Outlet centres in Europe continue to grow in terms of numbers and retail sales area. As the Wiesbaden-based research institute ecostra reports on the basis of its ongoing market monitoring, 4 outlet centres and a retail sales area of almost 55,000 sqm were added on balance in Europe in the past 12 months
Like almost all non-food retail businesses, outlet centres were particularly affected by the officially ordered closures during the COVID-19 pandemic. All sites had an almost complete shutdown. There were various attempts to establish a basic frequency with Click & Collect and thus enable the tenants to have at least a rudimentary business. Only, this fulfilled the already modest expectations in the fewest cases. On the other hand, after the end of the lockdown, the outlet centres are now being stormed by customers again. The Dutch daily press reported that even an obligatory corona-test when crossing the border could not keep German visitors from bargain hunting at the Designer Outlet Roermond and that they had to put up with waiting times of up to 4 hours on various days. From Great Britain, too, the outlets report a strong customer influx with - at the same time - a clearly pronounced intention to buy. The average purchase receipt at most locations is 25 to 35 % above the previously known benchmarks.
Since July 2020: increase in outlet space in Europe amounts to almost 8 football pitches
Thus, despite the forced breathing space, outlet centres in Europe continue to grow in terms of numbers and retail sales area. As the Wiesbaden-based research institute ecostra reports on the basis of its ongoing market monitoring, 4 outlet centres and a retail sales area of almost 55,000 sqm were added on balance in Europe in the past 12 months, so that the current stock has now risen to 192 centres with an aggregated sales area of around 3,153,000 sqm. The most significant new openings during this period were McArthurGlen's "West Midlands Designer Outlet" in Cannock (United Kingdom), Neinver's "Amsterdam The Style Outlets" in Haarlemmerliede (Netherlands) and Hines' "The Outlet Moscow Arkhangelskoe", located west of the Russian capital Moscow. Other new openings were reported from Spain, Romania and Latvia. In almost all European countries, existing centres were expanded in terms of space, converted or upgraded in terms of design.
Site closures in a market spoiled by success
Nevertheless, outlet centres do not always write success stories. For example, the "Zsar Outlet Center" in Virolahti, Finland, located directly on the border to Russia, was closed after less than 2 years of trading. "This property had leasing problems from the beginning. The debt burden and problems with follow-up financing then led to its closure in August 2020. We currently have no information as to how the buildings will now be re-used," ecostra’s Managing Director, Dr Joachim Will, reports. The "Occhiobello Outlet Center", located in the Italian Po valley on the motorway between Padua and Bologna, has also closed its doors for good in August 2020. Here, the already high intensity of competition among factory outlet centres in the regional environment has led to a lack of tenant demand for this centre. At least, in this case, there is an after-use concept: a home for senior citizens and a centre for medical services are now to move into the buildings. Will: "The infection control measures during the COVID-19 pandemic were not the cause of the failure of these properties, as both already had clearly recognisable problems beforehand. But the pandemic clearly once again accelerated the already foreseeable development."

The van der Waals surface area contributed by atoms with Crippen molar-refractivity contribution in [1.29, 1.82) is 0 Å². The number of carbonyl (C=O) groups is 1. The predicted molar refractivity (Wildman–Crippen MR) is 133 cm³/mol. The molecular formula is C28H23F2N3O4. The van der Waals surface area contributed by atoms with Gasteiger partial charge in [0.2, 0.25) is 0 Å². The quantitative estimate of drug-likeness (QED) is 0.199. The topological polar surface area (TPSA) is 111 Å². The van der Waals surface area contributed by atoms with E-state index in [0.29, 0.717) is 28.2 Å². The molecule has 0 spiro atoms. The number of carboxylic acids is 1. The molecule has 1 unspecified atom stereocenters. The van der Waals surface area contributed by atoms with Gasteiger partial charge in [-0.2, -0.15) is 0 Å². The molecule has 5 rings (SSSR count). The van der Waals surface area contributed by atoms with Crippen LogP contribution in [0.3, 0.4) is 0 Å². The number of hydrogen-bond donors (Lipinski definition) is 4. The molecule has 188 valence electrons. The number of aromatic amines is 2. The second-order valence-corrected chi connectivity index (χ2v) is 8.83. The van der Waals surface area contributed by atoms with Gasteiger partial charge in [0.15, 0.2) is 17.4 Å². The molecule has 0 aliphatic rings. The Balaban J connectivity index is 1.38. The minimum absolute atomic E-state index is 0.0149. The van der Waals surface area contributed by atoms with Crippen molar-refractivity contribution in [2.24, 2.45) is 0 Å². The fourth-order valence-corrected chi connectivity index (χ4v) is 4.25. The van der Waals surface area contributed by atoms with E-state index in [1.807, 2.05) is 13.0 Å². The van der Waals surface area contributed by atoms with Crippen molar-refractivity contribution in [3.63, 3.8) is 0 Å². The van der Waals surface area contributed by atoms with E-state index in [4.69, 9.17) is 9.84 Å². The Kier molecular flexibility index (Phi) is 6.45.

Generally high demand for space. Pop-ups and short-term leases are sought after
Although some locations have problems in letting due to an intensely competitive situation, restrictions in the quality of the location or also conceptual deficits, it can generally be assumed that there is a strong demand from brand manufacturers for outlet stores. During the pandemic, this demand for space increased again. The high pressure on goods due to full warehouses, the seasonal nature of the goods and the increasing importance of outlets as a distribution channel for manufacturers contributed to this. Will: "However, the brand manufacturers are also keeping a close eye on the cost situation in the outlets. According to the information we have, pop-up stores, in particular, are currently sought after, there is a certain reluctance to sign long-term leases and incentives play a not insignificant role in leasing talks."
Low activity on the transaction market
There is still little movement on the transaction market. Will: "Those who own a well-performing outlet centre still do not show any intention to sell. In this case, the purchase price does not play a special role. Top centres only come up for sale in very rare exceptional cases." As the Wiesbaden trade researchers have determined, outlet centres with a transaction volume of around € 770 million were traded in Europe in 2020, which is only slightly more than the already low value of the previous year. Moreover, almost 80% of this volume is attributable to a single transaction: the sale of Hammerson's 50% stake in VIA Outlets to the Dutch pension fund APG. APG, which had already invested in VIA Outlets, took over the Hammerson share except for a marginal residual amount and is now the sole owner of the 11 VIA Outlet Centres in 9 different European countries. No revival of the transaction activity in the European outlet market is to be expected in the foreseeable future either. Will: "So far, not a single transaction has been reported to us from the entire first half of 2021."
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